Southern Sudan : Hub of Investment Opportunities

Published on 19th March 2012

Courtesy: Infinite Flash Poll
South Sudan has the biggest wildlife migration in the world today. This is a resource for successful tourism and challenge to the Maasai Mara of Kenya and Serengeti of Tanzania.

For any nation to survive and thrive, it is absolutely important that its activities are conducted in a transparent and accountable manner. No one thrives without friends and allies, and we are not an exception.  Six years ago in January 9th 2005, a Comprehensive Peace Agreement (CPA) was signed here in Nairobi between the Sudan People’s Liberation Movement (SPLM) and the Government of Sudan. This was the beginning of the birth of our new nation, the Republic of South Sudan (RSS).

The peace agreement necessitated South Sudan to conduct an internationally supervised referendum on its future.  As a result on January 9th 2011, our people voted in a free, fair and transparent referendum by an over whelming vote of 98.85% for independence, which was a true reflection of the people’s voice and will. On behalf of all South Sudanese and the leadership of the Republic of South Sudan, I thank the people of Kenya for the continued support and cooperation that made this possible.

The needs of South Sudan are still enormous, and there is much still to be done.  The challenges of freedom and independence ahead are daunting and a great deal of work remains to be done. I would like to make some brief remarks about the opportunities and challenges facing my country, the world’s newest nation the Republic of South Sudan.

The Republic of South Sudan is a vast country of 644,000 sq. km bigger than the size of Kenya, Uganda, Rwanda and Burundi put together. It is surrounded by Kenya, Ethiopia, Democratic Republic of Congo (DRC), Central African Republic (CAR), Uganda and Sudan. The combined population of this region is 268 million people and their combined economic output stands at 300 billion dollars and their combined economic growth is 7%.

The links of South Sudan to these countries are crucial for them and us not forgetting the River Nile link is both symbolic and strategically important for all of us.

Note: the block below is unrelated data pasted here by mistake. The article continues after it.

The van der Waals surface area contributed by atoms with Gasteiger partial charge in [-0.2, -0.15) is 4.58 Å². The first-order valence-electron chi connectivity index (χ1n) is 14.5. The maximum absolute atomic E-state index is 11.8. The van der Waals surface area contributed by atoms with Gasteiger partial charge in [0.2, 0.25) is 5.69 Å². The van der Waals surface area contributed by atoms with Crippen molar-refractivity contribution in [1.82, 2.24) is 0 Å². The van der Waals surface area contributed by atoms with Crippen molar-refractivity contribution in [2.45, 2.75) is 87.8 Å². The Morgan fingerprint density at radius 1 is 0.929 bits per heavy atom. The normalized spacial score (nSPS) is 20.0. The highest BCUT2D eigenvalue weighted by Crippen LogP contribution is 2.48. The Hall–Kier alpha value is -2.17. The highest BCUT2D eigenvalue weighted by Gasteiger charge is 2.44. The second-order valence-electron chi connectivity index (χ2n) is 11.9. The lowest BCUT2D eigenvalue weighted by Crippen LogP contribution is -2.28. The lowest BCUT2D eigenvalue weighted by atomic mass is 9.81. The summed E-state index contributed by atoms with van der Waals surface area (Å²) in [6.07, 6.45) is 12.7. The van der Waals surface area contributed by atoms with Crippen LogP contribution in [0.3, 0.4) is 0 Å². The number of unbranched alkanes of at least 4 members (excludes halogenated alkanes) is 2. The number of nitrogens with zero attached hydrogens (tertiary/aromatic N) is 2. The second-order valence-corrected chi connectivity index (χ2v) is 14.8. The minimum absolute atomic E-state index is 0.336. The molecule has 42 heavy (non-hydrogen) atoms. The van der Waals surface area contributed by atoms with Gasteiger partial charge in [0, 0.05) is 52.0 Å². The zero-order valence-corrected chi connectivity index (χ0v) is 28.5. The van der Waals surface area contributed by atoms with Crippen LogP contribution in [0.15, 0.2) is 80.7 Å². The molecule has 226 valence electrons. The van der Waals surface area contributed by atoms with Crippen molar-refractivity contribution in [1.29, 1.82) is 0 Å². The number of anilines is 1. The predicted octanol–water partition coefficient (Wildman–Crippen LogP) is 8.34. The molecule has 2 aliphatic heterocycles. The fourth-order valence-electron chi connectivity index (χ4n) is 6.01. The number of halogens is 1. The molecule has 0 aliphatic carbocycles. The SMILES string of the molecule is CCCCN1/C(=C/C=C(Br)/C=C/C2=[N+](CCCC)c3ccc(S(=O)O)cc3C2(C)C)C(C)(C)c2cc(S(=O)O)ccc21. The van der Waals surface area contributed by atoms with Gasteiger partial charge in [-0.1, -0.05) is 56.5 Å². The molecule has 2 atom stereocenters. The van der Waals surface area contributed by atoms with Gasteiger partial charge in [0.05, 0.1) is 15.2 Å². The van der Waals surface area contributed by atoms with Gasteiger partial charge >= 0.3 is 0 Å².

The war in old Sudan was fought to a large extend in the territory of South Sudan  resulting into complete destruction of infrastructure and nearly two and a half million people killed through war, disease and famine. Another 3 million internally displaced persons (IDPS); while another million were refugees in the neighbouring countries and internationally. Today, South Sudan streets are thronged with people from the diaspora. With these new arrivals they bring innovations and ideas. There is a measure of confidence that things heading in the right direction.

South Sudan also has potential to provide food security for both local and regional markets. Our Late Leader Dr. John Garang described the rich agricultural land as “the largest organic farm on earth.” There is also a large herd of livestock of nearly 14 million heads of cattle and 11 million sheep and goat.

Beneath the soils are untapped reserves of natural resources. There are enough water resources of river water, rainfall and underground water. We have 8 months of rainfall except during natural disasters of drought or floods. You can grow crops twice a year.

South Sudan has the biggest wildlife migration in the world today. This is a resource for successful tourism and challenge to the Maasai Mara of Kenya and Serengeti of Tanzania.

The White Nile and lakes in South Sudan can provide over 300,000 metric tons of fish especially tilapia and Nile perch. Our brothers and sisters the luos, are quite knowledgeable in this area.

In addition to accessing these resources and building diversified non-oil dependent economy is crucial as we emerge from years of conflict and face the challenge of building a land fit for the next generations, the majority of whom are young people of our population both in South Sudan and the East African Region including Kenya.

Other challenges include; roads which have to be constructed and rehabilitated to connect our countries in the region including railways and air transport. Navigable waterways of 1500km in South Sudan require ports and docks to be built. There is need to build hydro-power stations, dams, water supply and treatment plants and cities to be renovated and built.